Ntsekele and Hloaele said Mochesane was appointed to the board to perform and exercise “all powers and duties” vested to the authority by its founding legislation.

Board members are responsible for ensuring that LEWA discharges all its functions and responsibilities. They are responsible for giving policy guidance to the CEO and staff of LEWA and for reviewing actions taken on behalf of the authority.

“The Authority is mandated, by the Lesotho Electricity Act 2002 (as amended) to produce an annual report and submit it to the Ministers responsible for water and electricity sectors in Lesotho within six months of the end of each financial year to the appointing authority in order to report to the parliament.

“By virtue of you being Board Member, for the Authority, you are supposed to have produced and submitted the same report to the appointing authority (Ministers responsible for Water and Electricity sectors) but failed instead to produce it and submit it within the stipulated time,” Ntsekele and Hloaele wrote in their “show cause why” letter.

The Centre has established that the same letters were written to other members of the board but some resigned while some found employment elsewhere.

These included the controversial politician and LPC member Bokang Ramatšella, as well as Thabo Nkhahle who has since been appointed managing director at LEC.

In his response on February 22, Mochesane acknowledged that the board was mandated by law to make a report to the minister who shall in turn, place it before parliament within 14 days of receipt of the report.

He further indicated that according to the Lesotho Electricity Authority Corporate Governance Handbook, the board can only make or prepare a report and adopt a decision to submit it to the minister only when a meeting is convened to allow for the preparation, endorsement by the chairperson and the CEO.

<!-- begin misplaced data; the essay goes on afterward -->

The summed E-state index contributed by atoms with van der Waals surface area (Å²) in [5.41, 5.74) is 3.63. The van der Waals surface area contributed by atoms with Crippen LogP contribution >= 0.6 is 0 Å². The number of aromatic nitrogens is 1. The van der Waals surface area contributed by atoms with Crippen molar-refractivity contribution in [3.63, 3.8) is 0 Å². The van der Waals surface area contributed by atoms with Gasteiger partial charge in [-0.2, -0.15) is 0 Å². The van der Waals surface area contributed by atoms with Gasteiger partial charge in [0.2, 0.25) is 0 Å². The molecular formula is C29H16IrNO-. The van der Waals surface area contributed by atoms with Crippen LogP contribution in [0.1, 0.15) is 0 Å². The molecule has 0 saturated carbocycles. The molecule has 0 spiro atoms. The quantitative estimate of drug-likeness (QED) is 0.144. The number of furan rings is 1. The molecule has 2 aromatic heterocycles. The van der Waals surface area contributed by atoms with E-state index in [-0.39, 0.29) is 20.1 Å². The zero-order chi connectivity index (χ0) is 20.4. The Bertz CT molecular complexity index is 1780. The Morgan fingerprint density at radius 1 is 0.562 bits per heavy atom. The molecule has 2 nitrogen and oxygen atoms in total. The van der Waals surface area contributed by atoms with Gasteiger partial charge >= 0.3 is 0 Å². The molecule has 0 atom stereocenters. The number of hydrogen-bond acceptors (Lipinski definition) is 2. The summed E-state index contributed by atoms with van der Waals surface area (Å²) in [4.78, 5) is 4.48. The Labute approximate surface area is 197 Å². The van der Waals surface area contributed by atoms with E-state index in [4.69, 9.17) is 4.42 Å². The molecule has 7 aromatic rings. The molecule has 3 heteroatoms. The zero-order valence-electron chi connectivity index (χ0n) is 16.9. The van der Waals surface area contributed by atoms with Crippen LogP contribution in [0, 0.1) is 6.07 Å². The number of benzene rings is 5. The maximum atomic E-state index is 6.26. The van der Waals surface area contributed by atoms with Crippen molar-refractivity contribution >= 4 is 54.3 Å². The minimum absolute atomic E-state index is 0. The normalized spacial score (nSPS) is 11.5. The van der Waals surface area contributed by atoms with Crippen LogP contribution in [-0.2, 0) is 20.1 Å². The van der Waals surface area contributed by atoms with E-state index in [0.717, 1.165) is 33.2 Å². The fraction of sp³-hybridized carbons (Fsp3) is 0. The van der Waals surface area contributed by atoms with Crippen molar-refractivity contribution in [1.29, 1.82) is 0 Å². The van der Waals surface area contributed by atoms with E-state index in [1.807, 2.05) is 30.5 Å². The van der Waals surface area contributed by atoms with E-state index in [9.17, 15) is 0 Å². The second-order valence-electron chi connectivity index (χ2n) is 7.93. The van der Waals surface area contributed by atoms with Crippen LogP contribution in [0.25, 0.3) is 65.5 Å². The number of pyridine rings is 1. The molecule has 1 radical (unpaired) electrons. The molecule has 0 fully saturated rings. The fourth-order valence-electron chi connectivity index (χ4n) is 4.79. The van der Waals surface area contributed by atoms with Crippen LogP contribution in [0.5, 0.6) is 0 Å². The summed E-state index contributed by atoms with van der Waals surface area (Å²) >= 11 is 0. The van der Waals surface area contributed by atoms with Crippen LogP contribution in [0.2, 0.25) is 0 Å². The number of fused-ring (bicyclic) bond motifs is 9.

He said as an ordinary member of the board, he did not have powers to convene the meetings of the board. He said only the chairperson on the board has the prerogative to convene board meetings.

“I can confirm that no such meeting was convened by the Chairperson within the six months from the end of the financial year to allow for the finalisation, endorsement and submission of the report the board was mandated to prepare,” he wrote.

He said he could therefore not make a unilateral decision outside the meeting of the board to submit report.

“For the foregoing, I submit that there has not been any maladministration of my duties as a member of the Board of Directors. The intended tribunal would therefore greatly prejudice my legal rights and interests,” he said.

He also “implored” the ministers not to set up a tribunal to investigate the alleged maladministration “as none exists on my part as a member of the board of directors”.

But in their April suspension letter to Mochesane, the two ministers said: “Your letter February 22, 2018, pleading to the Appointing Authority ‘not to set up a Tribunal to investigate’ and further not to suspend you from LEWA Board membership is not acceptable.”

This compelled Mochesane to file an application in the High Court in July asking the court to review the suspension and set it aside as irregular and unlawful.

On August 14, the ministers filed their notice of intention to oppose the matter. Accordingly, the hearing of the matter was postponed to give Ntsekele and Hloaele time to file their answering affidavits.

On September 3, Mochesane’ lawyers received a letter from Attorney General’s Chambers informing him that Ntsekele and Hloaele had resolved not to oppose the matter.

“As a result, the applicant will be reinstated to his substantive position. A letter to that effect will be addressed to him as well. Further, all allowances due to the applicant will be computed and paid to him,” the letter read.